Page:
Where the Plain People Live
Amid the blur and traffic of Lancaster County’s tourist gridlock, it’s still possible to get a glimpse of the Plain People (the Pennsylvania Dutch), numbering some 70,000 divided between the strict Old Order Amish, the more liberal Mennonites and Brethren (who are less opposed to making money on the tourism their neighbors attract), and more than a dozen other Anabaptist splinter sects.
The Old Order – numbering some 25,000 here, making it the nation’s second oldest and largest Amish settlement – wear aprons, suspenders, bonnets, and broad-brimmed straw hats, and travel by foot, horse-drawn black buggies, and scooters (but no bikes!). These are modest, religious, and hardworking folk, whose pristine patchwork farms spread across this bucolic corner of “God’s Land,” which looks much as it did when the German and Swiss first arrived in the early 1700s.
The “English” (that means you, and all other outsiders) are encouraged to respect the privacy of these insular but kind people and their simple lifestyle, but that doesn’t mean you can’t take a nice, aimless meander down the area’s backcountry roads, which take you past one-room schoolhouses, neat fields cultivated by mule-driven plows, quaintly named towns like Bird-in-Hand and Paradise, and farmhouses and roadside stalls selling crafts, metalwork and woodwork, and cider and home-baked goods, including shoofly pie.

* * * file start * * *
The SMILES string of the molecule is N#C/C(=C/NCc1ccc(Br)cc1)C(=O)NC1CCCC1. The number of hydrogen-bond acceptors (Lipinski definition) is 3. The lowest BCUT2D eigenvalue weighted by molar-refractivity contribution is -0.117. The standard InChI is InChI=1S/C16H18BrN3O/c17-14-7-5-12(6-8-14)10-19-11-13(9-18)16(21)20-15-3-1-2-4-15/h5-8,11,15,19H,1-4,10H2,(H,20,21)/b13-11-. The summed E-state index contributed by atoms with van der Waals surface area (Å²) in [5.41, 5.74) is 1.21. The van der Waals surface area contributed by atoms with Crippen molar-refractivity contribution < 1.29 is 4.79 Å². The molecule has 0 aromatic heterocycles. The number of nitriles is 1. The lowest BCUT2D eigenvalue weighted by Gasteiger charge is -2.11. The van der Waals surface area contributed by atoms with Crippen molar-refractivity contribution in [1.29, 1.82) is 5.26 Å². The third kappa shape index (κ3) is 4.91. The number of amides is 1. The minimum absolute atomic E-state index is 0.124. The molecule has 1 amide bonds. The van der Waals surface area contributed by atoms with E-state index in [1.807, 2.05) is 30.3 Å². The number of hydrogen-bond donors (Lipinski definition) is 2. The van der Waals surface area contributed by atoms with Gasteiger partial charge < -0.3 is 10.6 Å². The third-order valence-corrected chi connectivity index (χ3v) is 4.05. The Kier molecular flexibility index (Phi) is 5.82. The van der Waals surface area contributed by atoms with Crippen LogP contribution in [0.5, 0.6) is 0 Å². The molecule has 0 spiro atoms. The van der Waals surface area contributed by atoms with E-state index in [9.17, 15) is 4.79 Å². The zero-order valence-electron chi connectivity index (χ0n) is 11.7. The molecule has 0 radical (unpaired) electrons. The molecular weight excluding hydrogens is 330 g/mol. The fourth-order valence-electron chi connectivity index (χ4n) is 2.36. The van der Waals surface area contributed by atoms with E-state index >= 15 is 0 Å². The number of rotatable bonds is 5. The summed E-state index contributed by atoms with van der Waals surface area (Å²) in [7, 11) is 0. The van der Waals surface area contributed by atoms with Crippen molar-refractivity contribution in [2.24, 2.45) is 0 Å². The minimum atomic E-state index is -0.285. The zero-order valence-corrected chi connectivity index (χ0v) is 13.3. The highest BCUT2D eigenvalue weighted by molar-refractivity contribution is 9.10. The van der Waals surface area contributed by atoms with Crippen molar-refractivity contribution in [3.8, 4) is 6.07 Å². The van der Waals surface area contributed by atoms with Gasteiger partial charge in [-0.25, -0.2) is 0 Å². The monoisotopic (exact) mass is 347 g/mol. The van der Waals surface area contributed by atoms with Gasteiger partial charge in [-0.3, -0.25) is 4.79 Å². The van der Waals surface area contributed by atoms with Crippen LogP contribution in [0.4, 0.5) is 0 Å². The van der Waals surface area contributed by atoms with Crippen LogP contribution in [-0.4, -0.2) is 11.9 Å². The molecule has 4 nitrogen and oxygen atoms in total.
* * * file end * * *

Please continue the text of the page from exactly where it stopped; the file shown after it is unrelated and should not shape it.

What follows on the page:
To keep mind and body in the Pennsylvania Dutch mood, book ahead at the Historic Smithton Inn, welcoming guests since 1763, when it was built as a stagecoach stop. Its eight lovely rooms have canopied beds covered with colorful handmade quilts and fireplaces.
It’s located adjacent to the Ephrata Cloister, an historic site. Composed of more than twenty beautifully restored buildings, it was once home to a Quaker-like monastic sect whose population reached 300 in its 1750 heyday.